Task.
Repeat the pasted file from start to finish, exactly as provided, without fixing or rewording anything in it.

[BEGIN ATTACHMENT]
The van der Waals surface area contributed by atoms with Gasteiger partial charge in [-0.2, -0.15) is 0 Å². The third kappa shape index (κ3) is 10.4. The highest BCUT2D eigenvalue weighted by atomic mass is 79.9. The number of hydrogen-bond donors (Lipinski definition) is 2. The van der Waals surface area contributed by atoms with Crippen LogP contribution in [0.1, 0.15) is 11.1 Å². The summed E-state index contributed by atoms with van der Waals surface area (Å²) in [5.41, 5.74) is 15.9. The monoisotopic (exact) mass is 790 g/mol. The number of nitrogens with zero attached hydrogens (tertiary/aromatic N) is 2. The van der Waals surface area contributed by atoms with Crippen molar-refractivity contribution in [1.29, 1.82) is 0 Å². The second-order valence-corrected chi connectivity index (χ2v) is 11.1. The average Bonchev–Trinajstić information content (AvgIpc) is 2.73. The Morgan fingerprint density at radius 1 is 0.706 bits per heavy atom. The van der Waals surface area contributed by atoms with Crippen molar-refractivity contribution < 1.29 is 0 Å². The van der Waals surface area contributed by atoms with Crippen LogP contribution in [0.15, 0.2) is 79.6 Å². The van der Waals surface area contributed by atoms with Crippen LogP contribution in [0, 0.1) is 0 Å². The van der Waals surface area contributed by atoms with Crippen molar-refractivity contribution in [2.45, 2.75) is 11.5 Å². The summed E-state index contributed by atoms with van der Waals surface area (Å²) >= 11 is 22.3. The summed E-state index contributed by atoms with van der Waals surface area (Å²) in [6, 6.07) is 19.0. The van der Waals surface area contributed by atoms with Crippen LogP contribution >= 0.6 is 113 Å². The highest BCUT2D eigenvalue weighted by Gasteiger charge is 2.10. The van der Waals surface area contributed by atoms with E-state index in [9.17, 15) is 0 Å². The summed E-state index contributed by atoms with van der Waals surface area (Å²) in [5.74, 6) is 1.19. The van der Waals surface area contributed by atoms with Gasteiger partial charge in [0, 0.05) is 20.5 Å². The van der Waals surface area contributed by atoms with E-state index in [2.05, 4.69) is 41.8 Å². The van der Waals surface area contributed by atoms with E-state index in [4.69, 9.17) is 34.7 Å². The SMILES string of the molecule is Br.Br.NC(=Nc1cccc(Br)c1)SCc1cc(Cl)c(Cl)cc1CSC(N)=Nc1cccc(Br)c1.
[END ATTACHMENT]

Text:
The van der Waals surface area contributed by atoms with Gasteiger partial charge in [-0.2, -0.15) is 0 Å². The third kappa shape index (κ3) is 10.4. The highest BCUT2D eigenvalue weighted by atomic mass is 79.9. The number of hydrogen-bond donors (Lipinski definition) is 2. The van der Waals surface area contributed by atoms with Crippen LogP contribution in [0.1, 0.15) is 11.1 Å². The summed E-state index contributed by atoms with van der Waals surface area (Å²) in [5.41, 5.74) is 15.9. The monoisotopic (exact) mass is 790 g/mol. The number of nitrogens with zero attached hydrogens (tertiary/aromatic N) is 2. The van der Waals surface area contributed by atoms with Crippen molar-refractivity contribution in [1.29, 1.82) is 0 Å². The second-order valence-corrected chi connectivity index (χ2v) is 11.1. The average Bonchev–Trinajstić information content (AvgIpc) is 2.73. The Morgan fingerprint density at radius 1 is 0.706 bits per heavy atom. The van der Waals surface area contributed by atoms with Crippen molar-refractivity contribution < 1.29 is 0 Å². The van der Waals surface area contributed by atoms with Crippen LogP contribution in [0.15, 0.2) is 79.6 Å². The van der Waals surface area contributed by atoms with Crippen LogP contribution in [0, 0.1) is 0 Å². The van der Waals surface area contributed by atoms with Crippen molar-refractivity contribution in [2.45, 2.75) is 11.5 Å². The summed E-state index contributed by atoms with van der Waals surface area (Å²) >= 11 is 22.3. The summed E-state index contributed by atoms with van der Waals surface area (Å²) in [6, 6.07) is 19.0. The van der Waals surface area contributed by atoms with Crippen LogP contribution >= 0.6 is 113 Å². The highest BCUT2D eigenvalue weighted by Gasteiger charge is 2.10. The van der Waals surface area contributed by atoms with E-state index in [9.17, 15) is 0 Å². The summed E-state index contributed by atoms with van der Waals surface area (Å²) in [5.74, 6) is 1.19. The van der Waals surface area contributed by atoms with Gasteiger partial charge in [0, 0.05) is 20.5 Å². The van der Waals surface area contributed by atoms with E-state index in [2.05, 4.69) is 41.8 Å². The van der Waals surface area contributed by atoms with E-state index in [4.69, 9.17) is 34.7 Å². The SMILES string of the molecule is Br.Br.NC(=Nc1cccc(Br)c1)SCc1cc(Cl)c(Cl)cc1CSC(N)=Nc1cccc(Br)c1.